DR. JOHN DEMPSEY: Help Youth And Shape Our Future
I went to a Boys and Girls Club board retreat the other night. As I listened to the staff and other board members talk about the challenges the club faces -- many of them financial -- I thought about how important that club is to me, to the college where I work, and to the community where I live.
As I am in the college business, my life and work are all about the future. Every day I encounter young men and women who have come to Sandhills to improve their futures.
Some of these students I see through my office window as they walk from class to class; some are students in the American government course that I teach; a few even find their way into my office for some help, or just to chat. The future is our real business at Sandhills, and I think we're pretty good at it.
The Boys and Girls Club is about the future, too. These youngsters are the kids who will one day walk our campus, sit in our classes, and become the chefs, nurses, police officers, and X-ray technicians of tomorrow.
Or will they? You see, a lot of the youngsters who go to the Boys and Girls Club are kids whose futures might not be too promising without the things that the club provides.
You may not know it, but the Boys and Girls Club isn't just about recreation. Sure, the kids play some basketball and air hockey, but they also get lots of really constructive supervision. They get help with their homework, and they get to work on computers and to do arts and crafts projects.
Just as important are the leadership and character-development programs the club offers, and the classes it teaches for healthy lifestyles and responsible choices. For some of the boys and girls, the meal they get served at the club is the best meal of the day. And, sadly, for some of the kids the club is the only really safe place they can play after school.
An awful lot of these children are what we might call "at risk." Many come from one-parent families that live on the economic margin.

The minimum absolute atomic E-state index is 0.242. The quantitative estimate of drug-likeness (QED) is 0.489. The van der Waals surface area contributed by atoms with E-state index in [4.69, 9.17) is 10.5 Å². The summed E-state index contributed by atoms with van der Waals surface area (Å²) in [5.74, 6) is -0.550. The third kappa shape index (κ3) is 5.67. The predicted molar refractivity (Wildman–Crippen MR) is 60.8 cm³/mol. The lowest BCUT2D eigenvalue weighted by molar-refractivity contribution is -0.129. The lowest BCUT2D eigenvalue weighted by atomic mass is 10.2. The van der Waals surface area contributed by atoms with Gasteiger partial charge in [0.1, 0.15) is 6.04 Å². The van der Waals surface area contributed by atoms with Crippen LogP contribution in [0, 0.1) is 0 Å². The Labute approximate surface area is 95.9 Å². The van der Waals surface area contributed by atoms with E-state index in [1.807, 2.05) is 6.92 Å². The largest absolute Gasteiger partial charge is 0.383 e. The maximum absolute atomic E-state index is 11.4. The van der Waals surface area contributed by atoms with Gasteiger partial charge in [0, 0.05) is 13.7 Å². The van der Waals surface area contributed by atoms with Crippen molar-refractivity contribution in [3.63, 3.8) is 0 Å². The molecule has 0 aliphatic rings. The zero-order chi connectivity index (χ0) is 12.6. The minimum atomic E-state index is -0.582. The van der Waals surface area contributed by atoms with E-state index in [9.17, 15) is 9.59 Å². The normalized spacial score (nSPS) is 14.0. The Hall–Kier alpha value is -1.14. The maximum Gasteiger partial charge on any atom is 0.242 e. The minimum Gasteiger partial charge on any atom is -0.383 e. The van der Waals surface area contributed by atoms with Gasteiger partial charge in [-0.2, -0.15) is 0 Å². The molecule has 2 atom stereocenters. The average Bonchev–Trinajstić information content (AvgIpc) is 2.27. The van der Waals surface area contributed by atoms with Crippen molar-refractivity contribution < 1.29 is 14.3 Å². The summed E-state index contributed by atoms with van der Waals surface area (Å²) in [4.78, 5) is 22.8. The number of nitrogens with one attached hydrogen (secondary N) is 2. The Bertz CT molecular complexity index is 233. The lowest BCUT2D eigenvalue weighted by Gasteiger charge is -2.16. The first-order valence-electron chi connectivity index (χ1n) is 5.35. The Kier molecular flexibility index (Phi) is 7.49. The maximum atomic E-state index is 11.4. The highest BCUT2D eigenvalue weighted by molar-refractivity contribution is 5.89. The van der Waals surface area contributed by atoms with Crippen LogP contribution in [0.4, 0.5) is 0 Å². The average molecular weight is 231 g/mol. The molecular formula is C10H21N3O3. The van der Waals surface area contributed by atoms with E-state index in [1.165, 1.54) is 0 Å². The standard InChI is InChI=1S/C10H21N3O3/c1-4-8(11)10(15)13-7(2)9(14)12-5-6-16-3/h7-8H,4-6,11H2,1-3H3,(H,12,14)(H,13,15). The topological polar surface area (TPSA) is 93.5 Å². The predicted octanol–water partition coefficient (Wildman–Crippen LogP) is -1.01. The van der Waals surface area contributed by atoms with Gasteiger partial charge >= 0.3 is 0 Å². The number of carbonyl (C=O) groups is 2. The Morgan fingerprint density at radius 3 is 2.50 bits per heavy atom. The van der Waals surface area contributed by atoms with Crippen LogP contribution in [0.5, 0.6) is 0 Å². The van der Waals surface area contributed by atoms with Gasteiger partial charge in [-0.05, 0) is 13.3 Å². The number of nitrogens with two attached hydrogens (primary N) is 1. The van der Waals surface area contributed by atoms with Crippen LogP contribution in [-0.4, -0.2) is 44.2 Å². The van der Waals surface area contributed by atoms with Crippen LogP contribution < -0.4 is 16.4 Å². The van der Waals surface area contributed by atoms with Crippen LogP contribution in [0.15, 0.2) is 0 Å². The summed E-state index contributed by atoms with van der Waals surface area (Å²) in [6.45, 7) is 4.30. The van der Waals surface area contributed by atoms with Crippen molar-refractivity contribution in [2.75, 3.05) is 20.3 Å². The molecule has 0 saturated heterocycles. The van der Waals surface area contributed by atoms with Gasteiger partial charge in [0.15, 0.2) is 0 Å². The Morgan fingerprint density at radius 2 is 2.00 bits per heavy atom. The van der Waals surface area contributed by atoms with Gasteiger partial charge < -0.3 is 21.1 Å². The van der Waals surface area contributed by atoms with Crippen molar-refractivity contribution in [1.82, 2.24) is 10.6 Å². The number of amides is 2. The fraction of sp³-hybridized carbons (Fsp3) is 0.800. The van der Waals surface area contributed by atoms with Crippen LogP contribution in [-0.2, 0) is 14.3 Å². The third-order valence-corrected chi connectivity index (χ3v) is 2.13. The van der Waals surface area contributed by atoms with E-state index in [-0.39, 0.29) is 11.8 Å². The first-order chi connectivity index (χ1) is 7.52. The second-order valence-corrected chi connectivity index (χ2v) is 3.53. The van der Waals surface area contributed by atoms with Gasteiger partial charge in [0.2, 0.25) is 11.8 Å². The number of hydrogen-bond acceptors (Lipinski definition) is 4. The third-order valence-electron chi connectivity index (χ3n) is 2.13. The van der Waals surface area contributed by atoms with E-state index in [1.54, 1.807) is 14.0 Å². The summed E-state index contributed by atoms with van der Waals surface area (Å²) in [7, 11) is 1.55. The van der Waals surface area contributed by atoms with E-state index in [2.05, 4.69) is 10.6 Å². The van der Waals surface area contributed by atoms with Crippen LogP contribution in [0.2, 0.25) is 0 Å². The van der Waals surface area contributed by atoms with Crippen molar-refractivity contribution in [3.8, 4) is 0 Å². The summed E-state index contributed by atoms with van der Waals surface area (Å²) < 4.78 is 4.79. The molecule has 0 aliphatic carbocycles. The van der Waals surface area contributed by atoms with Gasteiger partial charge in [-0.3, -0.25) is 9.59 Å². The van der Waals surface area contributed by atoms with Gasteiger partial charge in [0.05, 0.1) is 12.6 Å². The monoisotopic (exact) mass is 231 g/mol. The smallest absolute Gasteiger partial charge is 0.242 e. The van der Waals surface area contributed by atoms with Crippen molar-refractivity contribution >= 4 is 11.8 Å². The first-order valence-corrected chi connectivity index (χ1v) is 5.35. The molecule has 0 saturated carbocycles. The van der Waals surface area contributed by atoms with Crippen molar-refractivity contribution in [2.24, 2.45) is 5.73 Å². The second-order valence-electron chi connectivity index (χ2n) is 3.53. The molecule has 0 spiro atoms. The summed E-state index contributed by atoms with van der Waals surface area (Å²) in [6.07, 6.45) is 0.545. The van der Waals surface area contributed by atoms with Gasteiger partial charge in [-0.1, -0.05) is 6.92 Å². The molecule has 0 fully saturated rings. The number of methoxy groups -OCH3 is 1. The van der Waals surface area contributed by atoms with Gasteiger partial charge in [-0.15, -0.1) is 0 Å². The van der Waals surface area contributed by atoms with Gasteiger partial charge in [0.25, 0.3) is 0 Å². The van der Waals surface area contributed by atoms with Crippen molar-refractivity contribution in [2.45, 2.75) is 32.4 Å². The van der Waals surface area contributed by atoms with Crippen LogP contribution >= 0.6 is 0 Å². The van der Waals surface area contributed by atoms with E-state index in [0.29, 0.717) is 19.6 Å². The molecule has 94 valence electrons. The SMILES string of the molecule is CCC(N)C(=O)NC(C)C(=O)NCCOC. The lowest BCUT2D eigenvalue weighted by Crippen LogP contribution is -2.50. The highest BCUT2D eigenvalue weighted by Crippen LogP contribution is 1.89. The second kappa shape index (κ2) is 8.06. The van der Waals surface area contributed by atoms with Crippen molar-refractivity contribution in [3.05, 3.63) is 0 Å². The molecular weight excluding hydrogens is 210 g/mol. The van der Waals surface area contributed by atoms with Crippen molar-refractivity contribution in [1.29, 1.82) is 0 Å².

Most are in situations where the alternative to coming to the club is to be left alone at home or in the neighborhood by working parents. "At risk?"
You bet they are, and the risk in question involves not only these kids, but the future of my college, the future of our community, and -- dare I say it? -- the future of our country.
We in the Sandhills live in the land of plenty. For the most part, we are well housed, well fed and well heeled. But just around the corner, where our peripheral vision can just begin to see them, are young kids of all races and backgrounds who don't have the advantages that helped most of us get where we are.
Simple advantages -- not money necessarily, but parental guidance, physical security, healthy self-images and nurturing home lives.
So, while we enjoy the present, let's think too about the future. Think about the kids who will be coming to Sandhills one day, and about what we can do to help make that happen.
If you've got some time, give a little of it to the Boys and Girls Club -- as a tutor, a reading teacher, or just as a friendly person for the kids to talk to. If you've got some money, give a gift to the club. They need it to keep up their building, to pay for staff, and to buy books and computers for the kids to use.
Either way, you'll feel good about yourself. More important, you'll have made an investment in that most precious thing called the future. If you'd like to help, call the club's director, Kim Madrigal, at 692-0777.
Dr. John Dempsey is president of Sandhills Community College.
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